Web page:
Theatre buildings are seriously interesting – as I ought to have appreciated sooner in the course of 25 years writing about theatre and opera. This coffee-table whopper, weighing in at just under a kilo, dazzles: Michael Coveney’s text is even better than Peter Dazeley’s remarkable photographs. And in a luminous foreword, Mark Rylance sets out the not-so-obvious difference between theatre and cinema: ‘In a theatre you need to hear the truth. In a cinema you need to see it.’ Most of the theatre audience can’t see the actor’s eyes, and have to rely on hearing emotion in the voice and, to a lesser extent, detecting emotion in body language. Hence the importance of lighting. In the past, footlights gave the actors some ‘visual dominance, but nothing like the blazing stage we now witness, or darkened auditorium’ in which we sit.
Rylance has a clause in all his contracts insisting that the stage boxes must contain people, and not, as is more usual nowadays, the lighting equipment that disfigures the building’s architectural and decorative features. He wants the boxes visibly peopled, ‘so that audience and actor can be seen together, completing the circle’ that reflects the primitive origin of the theatre, where the storyteller and his listeners sat in a ring around a fire. These reflections on how history and human nature have shaped theatre architecture increase my admiration for him as a thinker as well as an actor.
When Cromwell’s Long Parliament shut the theatres in 1642, the Shakespearean playhouses and theatres were in the City and south of the river; their recovery began soon after the Restoration. Two centuries later, the Theatres Act of 1843 led to the building of music halls. Michael Coveney, one of our best and most erudite theatre critics, details how the West End finally became ‘theatreland’ in about 1915, in response to city planning issues, especially London’s need for new roads in the 1880s, and the consequent property speculation boom. By the start of the first world war, every large town had at least one theatre; but 85 per cent were lost by 1980 in what Coveney calls ‘the great theatre massacre’; he accuses the former GLC of being one of its perpetrators.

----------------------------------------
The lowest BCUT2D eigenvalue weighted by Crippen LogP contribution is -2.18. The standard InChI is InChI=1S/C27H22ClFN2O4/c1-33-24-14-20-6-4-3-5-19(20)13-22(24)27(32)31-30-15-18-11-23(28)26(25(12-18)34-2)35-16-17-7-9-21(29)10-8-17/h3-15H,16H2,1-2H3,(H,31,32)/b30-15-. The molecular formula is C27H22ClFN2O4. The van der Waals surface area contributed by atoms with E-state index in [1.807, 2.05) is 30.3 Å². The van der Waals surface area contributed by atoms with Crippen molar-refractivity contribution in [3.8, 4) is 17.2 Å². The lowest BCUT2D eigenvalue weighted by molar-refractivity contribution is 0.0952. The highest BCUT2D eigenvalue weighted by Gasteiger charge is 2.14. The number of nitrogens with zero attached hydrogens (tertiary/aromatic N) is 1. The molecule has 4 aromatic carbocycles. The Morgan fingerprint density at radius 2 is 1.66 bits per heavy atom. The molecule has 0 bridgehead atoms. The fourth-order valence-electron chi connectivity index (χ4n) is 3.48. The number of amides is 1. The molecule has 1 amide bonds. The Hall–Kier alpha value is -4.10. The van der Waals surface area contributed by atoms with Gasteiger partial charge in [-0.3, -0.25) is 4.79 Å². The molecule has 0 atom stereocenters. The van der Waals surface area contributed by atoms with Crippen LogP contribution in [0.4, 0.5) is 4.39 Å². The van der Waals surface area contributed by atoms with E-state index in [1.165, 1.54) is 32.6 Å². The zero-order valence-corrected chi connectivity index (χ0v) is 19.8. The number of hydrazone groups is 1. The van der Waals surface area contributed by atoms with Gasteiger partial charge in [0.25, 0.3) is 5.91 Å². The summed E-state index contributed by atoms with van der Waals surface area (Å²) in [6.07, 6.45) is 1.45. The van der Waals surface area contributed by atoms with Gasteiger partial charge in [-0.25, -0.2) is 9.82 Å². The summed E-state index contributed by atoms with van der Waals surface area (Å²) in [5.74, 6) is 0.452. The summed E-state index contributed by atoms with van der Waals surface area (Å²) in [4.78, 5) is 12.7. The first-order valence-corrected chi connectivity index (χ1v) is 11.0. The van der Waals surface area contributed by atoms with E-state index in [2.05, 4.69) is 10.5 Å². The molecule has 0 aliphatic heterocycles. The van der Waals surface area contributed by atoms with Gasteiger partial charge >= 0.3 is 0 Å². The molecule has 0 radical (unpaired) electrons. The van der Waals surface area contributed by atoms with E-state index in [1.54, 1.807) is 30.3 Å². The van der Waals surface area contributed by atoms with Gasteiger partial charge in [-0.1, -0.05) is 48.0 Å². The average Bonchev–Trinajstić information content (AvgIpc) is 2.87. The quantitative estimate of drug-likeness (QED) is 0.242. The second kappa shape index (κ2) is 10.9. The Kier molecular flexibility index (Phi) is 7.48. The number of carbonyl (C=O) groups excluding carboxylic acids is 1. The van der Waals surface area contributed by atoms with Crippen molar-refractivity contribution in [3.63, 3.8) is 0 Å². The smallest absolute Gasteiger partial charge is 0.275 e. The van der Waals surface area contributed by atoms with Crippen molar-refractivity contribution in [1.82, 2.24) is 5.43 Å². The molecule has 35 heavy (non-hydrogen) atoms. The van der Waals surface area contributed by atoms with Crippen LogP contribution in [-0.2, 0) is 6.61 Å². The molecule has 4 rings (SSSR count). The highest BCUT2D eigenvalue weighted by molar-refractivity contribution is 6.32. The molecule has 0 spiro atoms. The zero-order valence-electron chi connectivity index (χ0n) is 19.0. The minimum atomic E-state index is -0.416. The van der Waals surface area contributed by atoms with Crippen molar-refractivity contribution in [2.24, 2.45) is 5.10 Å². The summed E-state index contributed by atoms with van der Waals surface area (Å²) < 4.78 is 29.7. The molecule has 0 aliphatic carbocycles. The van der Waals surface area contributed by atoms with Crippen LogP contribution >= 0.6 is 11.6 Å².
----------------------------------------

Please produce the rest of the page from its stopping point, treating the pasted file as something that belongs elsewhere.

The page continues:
London’s theatres regularly burned down in the 18th and 19th centuries (candles gave way to gas, but still open flames) or were demolished, and rebuilt on the same sites. In the late 19th century, theatreland moved, says Coveney, ‘along the Strand from Charing Cross to Fleet Street, with 11 playhouses … including the Vaudeville and the Savoy, and others further to the west, including the Criterion, Prince of Wales and Playhouse.’ By this time theatre architecture had become a speciality, involving not only acoustics but engineering skills. Frank Matcham, the greatest builder of them all, the son of a Devon brewery manager, married into the family of the theatre architect J.T. Robinson. Matcham mastered engineering to the extent that he was able to build some of the first cantilevered galleries, and his three London masterpieces, the Coliseum, the Palladium and the Hackney Empire.
In this delectable book, 46 glorious London theatres, from the Royal Opera House to the BBC Radio Theatre, have their own essay; and though I could have done with a few more photographs of their façades and decorative details, Dazeley’s photographs of the auditoriums are instructive, and often aesthetically satisfying, as are those of (sometimes picturesquely ancient) stage machinery.
Coveney catalogues the architectural, technical and decorative features of each theatre; tells its history, not neglecting its ownership — it’s good to be reminded that the Savoy hotel was built on the takings of D’Oyly Carte’s Savoy operas; gives us a glimpse of celebrated performances on its stage; and leaves no juicy theatrical anecdote untold. In 1979 the aloof Yul Brynner, starring in The King and I, refused even to acknowledge the crowds that mobbed him every night at the London Palladium. One woman brought him a nightly bouquet of flowers, which he never accepted; exasperated, she finally swatted his shaved head with her posy: ‘a unique instance,’ writes Coveney quoting a wag from the theatre’s management, ‘of the fan hitting the shit.’
Coveney gives himself a wide-ranging brief in this marvellous book that every theatre-lover will want to own, memorably and critically examining even bars and catering arrangements: ‘No London theatre has a great restaurant,’ he complains, ‘and the Barbican is no exception.’
You might disagree with half of it, but you’ll enjoy reading all of it. Try your first 10 weeks for just $10